Abhi has the opposite problem – he was expected to join the army his father dedicated his life to and as his older brother has done.  There was no discussion about this, it was simply expected that Abhi would follow suit, so much so that he was forced to pursue his own ambition to go to university in secret – something which eventually sees him cut off by his father, although there are hints that this isn’t entirely without regret.  I think that both Sam and Abhi’s characters explore traditional gender roles, turning these on their head as both go against the expectations placed upon them by their families. It’s a particular kind of bravery to pursue your own wants and needs when it involves going against those around you and both characters are easy to sympathise with as a result.

The story itself is compelling and emotionally wrought.  We see Abhi’s initial terror as he starts to understand what is happening and before he achieves the relative safety of his office from which he tries to help those in the hotel.  And watching Sam go out on her sorties left me with heart in mouth at the possibility that she will – despite her caution – cross paths with the terrorists.  There’s a real sense of tension as the reader fears the worst.  We see these excursions from Sam’s perspective, but also through Abhi’s eyes as he monitors her progress through the security cameras in the hotel.  It’s brilliantly done, and I quickly became invested in their lives.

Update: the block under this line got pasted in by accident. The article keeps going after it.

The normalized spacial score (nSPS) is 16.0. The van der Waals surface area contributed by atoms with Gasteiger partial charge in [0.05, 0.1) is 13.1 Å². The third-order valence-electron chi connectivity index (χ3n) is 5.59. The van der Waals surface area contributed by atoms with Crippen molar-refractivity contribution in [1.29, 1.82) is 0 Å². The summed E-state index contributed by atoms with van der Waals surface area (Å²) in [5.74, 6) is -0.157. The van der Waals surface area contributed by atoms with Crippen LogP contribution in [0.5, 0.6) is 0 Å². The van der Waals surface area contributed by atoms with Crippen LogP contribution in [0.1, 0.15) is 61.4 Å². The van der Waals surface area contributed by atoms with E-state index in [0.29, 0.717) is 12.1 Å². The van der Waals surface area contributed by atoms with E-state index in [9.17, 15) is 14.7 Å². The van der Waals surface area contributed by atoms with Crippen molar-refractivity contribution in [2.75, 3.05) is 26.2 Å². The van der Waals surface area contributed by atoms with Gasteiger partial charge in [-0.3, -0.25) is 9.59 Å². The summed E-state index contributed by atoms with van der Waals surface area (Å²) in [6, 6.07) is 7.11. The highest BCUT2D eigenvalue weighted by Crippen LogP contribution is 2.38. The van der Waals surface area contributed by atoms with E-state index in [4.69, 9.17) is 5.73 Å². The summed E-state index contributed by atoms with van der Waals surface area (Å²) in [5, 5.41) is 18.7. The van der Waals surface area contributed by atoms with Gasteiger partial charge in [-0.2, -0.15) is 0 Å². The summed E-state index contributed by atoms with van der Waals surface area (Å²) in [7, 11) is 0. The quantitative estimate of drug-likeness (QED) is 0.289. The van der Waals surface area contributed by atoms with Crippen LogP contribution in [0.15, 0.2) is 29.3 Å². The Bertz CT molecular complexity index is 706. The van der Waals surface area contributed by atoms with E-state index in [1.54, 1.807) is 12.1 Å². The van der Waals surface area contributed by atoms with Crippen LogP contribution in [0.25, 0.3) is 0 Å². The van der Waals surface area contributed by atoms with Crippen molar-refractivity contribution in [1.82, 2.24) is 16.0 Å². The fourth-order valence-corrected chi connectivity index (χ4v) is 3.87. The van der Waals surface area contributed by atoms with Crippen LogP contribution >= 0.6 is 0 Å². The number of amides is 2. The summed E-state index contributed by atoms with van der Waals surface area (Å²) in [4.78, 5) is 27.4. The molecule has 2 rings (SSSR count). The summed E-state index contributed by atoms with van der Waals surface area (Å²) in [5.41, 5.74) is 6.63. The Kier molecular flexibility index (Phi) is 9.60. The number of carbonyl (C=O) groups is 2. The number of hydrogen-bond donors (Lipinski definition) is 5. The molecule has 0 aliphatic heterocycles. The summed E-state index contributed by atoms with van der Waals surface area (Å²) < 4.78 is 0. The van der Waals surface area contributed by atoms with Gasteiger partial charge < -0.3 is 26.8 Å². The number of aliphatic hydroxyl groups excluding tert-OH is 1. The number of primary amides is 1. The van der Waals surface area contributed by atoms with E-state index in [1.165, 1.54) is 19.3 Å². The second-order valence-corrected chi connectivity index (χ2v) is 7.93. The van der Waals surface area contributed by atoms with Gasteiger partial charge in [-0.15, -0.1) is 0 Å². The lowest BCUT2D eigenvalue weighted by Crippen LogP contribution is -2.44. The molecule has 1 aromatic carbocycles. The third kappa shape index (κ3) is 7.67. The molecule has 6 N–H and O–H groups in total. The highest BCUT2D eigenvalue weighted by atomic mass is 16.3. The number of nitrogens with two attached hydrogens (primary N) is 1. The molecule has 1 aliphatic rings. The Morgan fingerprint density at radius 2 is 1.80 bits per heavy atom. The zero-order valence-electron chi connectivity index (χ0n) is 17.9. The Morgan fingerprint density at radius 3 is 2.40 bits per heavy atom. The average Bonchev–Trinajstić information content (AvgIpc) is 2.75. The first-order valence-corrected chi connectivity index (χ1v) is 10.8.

Hotel Arcadia is a wonderful novel that struck me for being utterly unique – I don’t believe I’ve read anything quite like it even though a hostage situation is nothing new.  Rather than focussing on the terrorists, Singh chooses to focus more on the perspectives of those caught up in the situation through no fault of their own, exploring the human need for connection however independent we think we might be. 


    1. Thank you, Nicola! I only came across it recently, but I’m so glad I did. A short but powerful novel.

  1. love this review. have been following the author on twitter since last year and have learnt so so much. can’t read this book right now as I’m not old enough to read it.. so practicing the hardest self-control I can 🙂